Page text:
This post is for the July Carnival of Aces, on the theme of “then and now.”
In the past five years or so, my relationship to the ace community has changed, gradually. There’s a difference between saying that and saying that the ace community has changed, and I don’t think I’m in touch enough now (or have ever been) to confidently make a case like that… but, because there are so many bloggers I know who are burned out on ace discussions or dead sick of the usual unmerry-go-round, I also know I’m not alone in feeling tired, and drifting, and withdrawing, and sometimes, closing the blinds. But this isn’t a post about being jaded and frustrated with the state of things (as fair as those posts are). This is also a post about changing my online practices to better suit what I actually want out of ace blogging, and how that’s still a work in progress for me.
This post is my submission to the January 2018 Carnival of Aces under the theme of “Identity.” Specifically, this post deals with topics of sexuality, identity, alienation, labeling, doubt, touch, trauma, and abuse.
This impetus for this post is a tumblr post about “being stone vs. being asexual” that Rowan shared with me, after it came up as a recommended post on their dash. There’s maybe a few different things I would question in that post (emphasis on question, since some of it is beyond my depth), but maybe chief among them is how stone sexuality & asexuality are being presented as either/or, i.e. mutually exclusive.
…I’ve seen them get a few things wrong.
This post is my submission for the March 2016 Carnival of Aces.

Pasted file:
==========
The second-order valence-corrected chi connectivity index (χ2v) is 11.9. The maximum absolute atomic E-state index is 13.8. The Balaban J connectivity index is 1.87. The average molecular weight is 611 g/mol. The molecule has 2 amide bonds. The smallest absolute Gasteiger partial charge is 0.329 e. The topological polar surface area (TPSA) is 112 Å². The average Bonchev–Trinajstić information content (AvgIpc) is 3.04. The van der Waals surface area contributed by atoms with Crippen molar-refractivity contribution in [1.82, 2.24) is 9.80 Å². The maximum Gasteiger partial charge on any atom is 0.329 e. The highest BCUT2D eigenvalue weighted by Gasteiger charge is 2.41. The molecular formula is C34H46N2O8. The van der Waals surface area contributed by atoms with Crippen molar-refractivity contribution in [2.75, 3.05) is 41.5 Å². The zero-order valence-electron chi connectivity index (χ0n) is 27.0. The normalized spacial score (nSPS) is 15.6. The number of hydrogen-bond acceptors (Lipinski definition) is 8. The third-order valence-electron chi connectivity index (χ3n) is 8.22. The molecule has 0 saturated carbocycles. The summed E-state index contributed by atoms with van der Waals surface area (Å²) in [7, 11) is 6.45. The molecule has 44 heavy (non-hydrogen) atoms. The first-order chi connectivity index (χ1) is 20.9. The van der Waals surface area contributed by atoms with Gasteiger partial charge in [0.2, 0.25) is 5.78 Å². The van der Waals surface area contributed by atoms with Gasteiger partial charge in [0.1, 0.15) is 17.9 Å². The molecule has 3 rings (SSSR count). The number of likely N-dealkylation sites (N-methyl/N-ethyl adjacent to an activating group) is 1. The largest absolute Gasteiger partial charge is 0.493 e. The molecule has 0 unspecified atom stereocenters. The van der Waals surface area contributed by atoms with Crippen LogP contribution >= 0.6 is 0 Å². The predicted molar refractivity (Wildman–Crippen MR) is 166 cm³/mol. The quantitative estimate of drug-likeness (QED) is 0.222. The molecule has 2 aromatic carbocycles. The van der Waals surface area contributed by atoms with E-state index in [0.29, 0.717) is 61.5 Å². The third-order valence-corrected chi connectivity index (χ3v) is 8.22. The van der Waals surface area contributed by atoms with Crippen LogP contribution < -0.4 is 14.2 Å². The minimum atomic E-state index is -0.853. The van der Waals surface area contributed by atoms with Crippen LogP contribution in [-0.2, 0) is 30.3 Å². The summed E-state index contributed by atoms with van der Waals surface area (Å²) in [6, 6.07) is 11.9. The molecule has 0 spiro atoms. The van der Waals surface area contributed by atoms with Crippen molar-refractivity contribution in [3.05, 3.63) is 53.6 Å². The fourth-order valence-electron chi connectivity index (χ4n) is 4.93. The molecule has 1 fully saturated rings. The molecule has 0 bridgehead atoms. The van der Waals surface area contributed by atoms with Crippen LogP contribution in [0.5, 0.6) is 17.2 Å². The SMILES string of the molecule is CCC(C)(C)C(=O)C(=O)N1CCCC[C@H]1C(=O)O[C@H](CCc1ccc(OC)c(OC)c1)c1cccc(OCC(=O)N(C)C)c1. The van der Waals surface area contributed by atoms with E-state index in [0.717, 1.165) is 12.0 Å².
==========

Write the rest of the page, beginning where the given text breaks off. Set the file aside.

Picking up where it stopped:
For the August 2015 Carnival of Aces, I wanted to write about my ideal version of the ace community & convey some big thoughts in a clear and compelling manner, but… it doesn’t look like I’m going to be able to write my ideal post on ideals. For the time being, the best I can offer is a few unrefined fragments like these.
If: any, then:
- an ace community with no rhetoric of “progress,” no depiction of change and improvement as a linear process, of gains as squares on a board game — no treatment of the work to be done as a mere matter of putting in elbow grease and tearing pages off the calendar; no expectation that matters will fall into place with time like we’re simply mining for bitcoins.
- proactive responsibility, accountability, and a readiness to accept criticism in those who set themselves up as authorities; an end to prescriptivism and Sorting Hat advice blogs and Platonic statements on What Is
- better yet, some recognition that the idea of “natural” category systems, especially w/r/t categorization of people, has a relationship to colonial science and the legacy of the Enlightenment
- space for grayroms, upsetting the strict and arbitrary het/aro/lgb division (when aros get mentioned at all) that keeps getting summoned; a community culture where supporting the model of romantic orientation for aces who use it goes hand in hand with acknowledging that it’s not useful for everyone
- an ace community that turns up its nose at disclaimers and tokenism and asks for a new rule
- an ace community that understands the difference between “equality” and liberation
- I’m already treated like I’m the same as a straight person, and that’s the problem.
- a lower value accorded to visibility, a widespread understanding that hypervisibility is not a privilege, and less enthusiasm and more disgust at “representation” in the form of a White woman called “Voodoo” whose asexuality serves as joke fodder; an ardent rejection of the elitist mind vs. body binary that would have White aces celebrating “One Night in Bangkok”